I don’t know anything about “The Giver”, but I have heard about “The Girl Who Owned a City.” I’d like to read both of those. Thanks for the tips!

    There’s also an amusing mystery story whose main character is a little girl who’s a whiz with the stock market. I read this story about 20 years ago on loan from a friend. I have the name of the book in an e-mail somewhere… for some reason I can never remember the title. I’ll let you know when I come across it.

    As to me writing another book for kids, I come up with a story idea that I simply HAVE to write, I *will* write another book, but I’m working on a non-fiction at the moment – or rather I’ll be getting back to it soon. My new life married to Prodos in Australia has distracted me from it.

    But *Prodos* is still writing his multi-episode fairytale, which I’ll be illustrating, and we’ll both be taking it on a two-person story-telling tour, complete with original songs by Prodos and costumes by me! The faitytale was inspired by some characters I drew for Prodos’s “Celebrate Capitalism” (TM) campaign. Prodos was so taken with the drawings that his imagination started running wild. It’s a fantastic and hilarious story, and completely pro-liberty/creativity/happiness.

    As to the incompatibility of my blog with the Safari browser, I didn’t know about that. I have let Prodos know (the thinkerToThinker blogs are his baby), and he’s going to get in touch with the company who created the blogs and find out if there’s a fix for that.

    Thanks for letting us know!


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  4. Gordon van Vliet

    Hi Sydney,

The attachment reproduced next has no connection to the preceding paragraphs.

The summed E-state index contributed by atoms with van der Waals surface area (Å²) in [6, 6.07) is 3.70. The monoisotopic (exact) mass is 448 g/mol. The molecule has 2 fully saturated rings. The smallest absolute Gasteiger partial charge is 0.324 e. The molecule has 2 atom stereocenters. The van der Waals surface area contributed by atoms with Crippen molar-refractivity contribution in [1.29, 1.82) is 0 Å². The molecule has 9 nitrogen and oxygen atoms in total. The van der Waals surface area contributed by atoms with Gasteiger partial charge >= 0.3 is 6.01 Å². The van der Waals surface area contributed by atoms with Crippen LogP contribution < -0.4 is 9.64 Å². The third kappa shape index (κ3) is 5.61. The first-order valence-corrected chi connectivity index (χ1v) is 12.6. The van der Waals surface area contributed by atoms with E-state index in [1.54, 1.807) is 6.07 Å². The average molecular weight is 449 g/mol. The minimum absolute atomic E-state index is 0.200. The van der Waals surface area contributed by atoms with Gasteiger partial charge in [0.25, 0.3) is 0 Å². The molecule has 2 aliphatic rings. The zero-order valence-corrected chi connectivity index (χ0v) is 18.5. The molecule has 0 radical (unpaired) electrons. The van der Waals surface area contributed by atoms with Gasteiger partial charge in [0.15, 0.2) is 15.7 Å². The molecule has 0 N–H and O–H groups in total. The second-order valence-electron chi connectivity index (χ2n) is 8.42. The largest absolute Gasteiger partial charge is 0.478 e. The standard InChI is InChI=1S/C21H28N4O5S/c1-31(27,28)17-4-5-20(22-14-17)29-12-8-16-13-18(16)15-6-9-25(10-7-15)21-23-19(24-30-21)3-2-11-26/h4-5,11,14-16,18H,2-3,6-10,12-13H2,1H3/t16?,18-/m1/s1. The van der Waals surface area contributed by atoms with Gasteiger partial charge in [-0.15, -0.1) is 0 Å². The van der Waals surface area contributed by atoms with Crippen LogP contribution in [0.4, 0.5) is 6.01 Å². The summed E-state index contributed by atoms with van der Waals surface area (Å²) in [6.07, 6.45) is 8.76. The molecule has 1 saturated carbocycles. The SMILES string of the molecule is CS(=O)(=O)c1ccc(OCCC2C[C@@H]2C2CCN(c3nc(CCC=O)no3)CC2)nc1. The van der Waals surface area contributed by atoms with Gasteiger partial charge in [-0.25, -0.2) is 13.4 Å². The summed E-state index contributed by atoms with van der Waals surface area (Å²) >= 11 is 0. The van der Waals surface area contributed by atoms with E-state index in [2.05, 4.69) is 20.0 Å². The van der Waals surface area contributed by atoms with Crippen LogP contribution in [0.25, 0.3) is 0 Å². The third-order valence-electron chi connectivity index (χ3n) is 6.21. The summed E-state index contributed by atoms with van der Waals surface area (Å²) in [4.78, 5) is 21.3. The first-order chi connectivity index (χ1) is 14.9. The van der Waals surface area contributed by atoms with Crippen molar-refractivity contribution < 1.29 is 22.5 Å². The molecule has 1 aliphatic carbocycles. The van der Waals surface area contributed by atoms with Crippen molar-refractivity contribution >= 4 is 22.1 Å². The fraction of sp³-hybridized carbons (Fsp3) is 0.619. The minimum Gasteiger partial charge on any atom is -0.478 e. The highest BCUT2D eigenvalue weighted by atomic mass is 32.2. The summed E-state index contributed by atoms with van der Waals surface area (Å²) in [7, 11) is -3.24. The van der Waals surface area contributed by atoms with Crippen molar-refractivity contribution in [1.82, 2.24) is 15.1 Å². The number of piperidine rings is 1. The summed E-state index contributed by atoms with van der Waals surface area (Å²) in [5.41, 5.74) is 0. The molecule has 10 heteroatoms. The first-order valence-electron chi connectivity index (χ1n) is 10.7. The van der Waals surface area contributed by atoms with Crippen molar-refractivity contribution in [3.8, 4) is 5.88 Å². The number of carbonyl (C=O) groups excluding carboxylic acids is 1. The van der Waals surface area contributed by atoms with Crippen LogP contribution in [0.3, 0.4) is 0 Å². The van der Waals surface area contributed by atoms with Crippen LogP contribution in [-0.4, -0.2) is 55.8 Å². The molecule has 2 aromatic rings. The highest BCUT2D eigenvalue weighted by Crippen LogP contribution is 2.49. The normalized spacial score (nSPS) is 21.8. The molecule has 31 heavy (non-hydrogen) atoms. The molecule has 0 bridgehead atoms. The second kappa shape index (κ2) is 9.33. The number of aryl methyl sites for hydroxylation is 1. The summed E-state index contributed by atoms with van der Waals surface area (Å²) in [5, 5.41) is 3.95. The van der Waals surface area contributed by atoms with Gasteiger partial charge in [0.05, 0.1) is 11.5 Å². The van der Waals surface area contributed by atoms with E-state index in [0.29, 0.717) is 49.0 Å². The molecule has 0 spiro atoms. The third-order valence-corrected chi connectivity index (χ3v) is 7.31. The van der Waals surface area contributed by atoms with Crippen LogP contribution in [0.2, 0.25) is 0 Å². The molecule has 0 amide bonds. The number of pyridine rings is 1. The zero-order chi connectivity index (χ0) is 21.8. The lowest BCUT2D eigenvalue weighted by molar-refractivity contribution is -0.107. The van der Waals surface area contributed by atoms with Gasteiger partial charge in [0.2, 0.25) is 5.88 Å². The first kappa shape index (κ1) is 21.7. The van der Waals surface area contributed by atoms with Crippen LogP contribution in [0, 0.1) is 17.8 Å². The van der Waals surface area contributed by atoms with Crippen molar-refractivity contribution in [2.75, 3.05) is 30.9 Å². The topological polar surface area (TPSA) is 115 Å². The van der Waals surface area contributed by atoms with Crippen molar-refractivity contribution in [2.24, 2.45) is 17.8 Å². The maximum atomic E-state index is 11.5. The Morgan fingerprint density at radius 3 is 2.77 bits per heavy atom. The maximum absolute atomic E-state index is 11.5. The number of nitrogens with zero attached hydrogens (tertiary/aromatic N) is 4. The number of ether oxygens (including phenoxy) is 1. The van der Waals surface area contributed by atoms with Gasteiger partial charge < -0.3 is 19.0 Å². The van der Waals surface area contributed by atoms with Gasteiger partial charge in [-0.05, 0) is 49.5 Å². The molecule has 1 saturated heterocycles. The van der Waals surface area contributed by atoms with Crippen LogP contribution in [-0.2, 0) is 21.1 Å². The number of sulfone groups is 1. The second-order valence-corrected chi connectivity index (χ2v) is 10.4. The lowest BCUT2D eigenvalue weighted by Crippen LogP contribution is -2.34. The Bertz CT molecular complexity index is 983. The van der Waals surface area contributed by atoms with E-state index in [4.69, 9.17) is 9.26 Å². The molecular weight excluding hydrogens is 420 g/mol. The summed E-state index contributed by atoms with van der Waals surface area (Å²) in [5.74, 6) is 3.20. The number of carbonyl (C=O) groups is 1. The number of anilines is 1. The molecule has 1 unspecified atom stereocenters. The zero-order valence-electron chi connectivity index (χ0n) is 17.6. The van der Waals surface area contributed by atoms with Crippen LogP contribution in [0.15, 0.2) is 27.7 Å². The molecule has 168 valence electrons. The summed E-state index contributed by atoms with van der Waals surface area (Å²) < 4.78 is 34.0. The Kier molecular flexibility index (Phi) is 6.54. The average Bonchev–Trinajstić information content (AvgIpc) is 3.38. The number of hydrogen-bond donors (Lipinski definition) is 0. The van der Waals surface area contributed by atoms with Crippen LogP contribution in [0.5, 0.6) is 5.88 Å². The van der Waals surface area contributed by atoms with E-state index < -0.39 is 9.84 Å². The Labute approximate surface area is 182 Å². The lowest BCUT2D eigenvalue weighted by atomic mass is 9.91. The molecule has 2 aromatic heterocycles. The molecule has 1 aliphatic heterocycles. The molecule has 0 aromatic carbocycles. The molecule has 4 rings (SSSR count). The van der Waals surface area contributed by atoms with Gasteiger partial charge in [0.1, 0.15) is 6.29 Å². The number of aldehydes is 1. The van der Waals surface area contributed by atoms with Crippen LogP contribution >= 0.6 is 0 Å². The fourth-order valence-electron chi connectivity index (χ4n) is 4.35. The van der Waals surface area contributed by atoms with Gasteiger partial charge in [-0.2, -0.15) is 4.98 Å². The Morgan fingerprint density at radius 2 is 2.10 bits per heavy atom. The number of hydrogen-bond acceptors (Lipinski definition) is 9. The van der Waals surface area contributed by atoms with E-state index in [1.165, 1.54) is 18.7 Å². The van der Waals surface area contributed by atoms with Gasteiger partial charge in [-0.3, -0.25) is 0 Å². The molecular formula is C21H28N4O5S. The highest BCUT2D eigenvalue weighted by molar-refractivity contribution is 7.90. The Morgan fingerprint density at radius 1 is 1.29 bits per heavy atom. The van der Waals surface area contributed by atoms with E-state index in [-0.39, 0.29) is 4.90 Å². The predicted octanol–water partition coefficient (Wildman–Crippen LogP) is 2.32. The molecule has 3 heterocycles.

I received two copies of your book (I pushed the BUY button twice, in error) and will save one in my library and pass the other to a deserving reader.

    It is a great story you have written and places emphasis strongly where it should. I love stories that divide right from wrong in clear terms.

    I have a young son and I am encouraging him to never take another as an absolute authority prima facia. Instead to think about what he is being told until he can reason out the facts and then judge them accordingly.

    He is quite the thinker…bold and imaginative all at the same time. It is a joy for me to have a hand in guiding his young mind, watching him grow and develop into a strong and individual thinker. I look forward to see the tasks he will choose to undertake as adult ambitions.

    Thank you for writing and please remind me to purchase your next book when you have completed it.

    I may hike with the NY Heroes next week (not settled yet). I am sure yours and Prodos name will come up in connection with the current controversy with the Finnnish authorities. Your approach seems measured and a good way to counter an unpleasant situation. Perhaps your response will help some people understand the fallacy of how groups are generally considered today. Let’s help individuals reclaim their lost rights or gain them for the first time. We thereby make our world a better place to live. Just being able to read the thoughts of others on Thinker to Thinker blogs makes mine a better dwelling place. Cheers.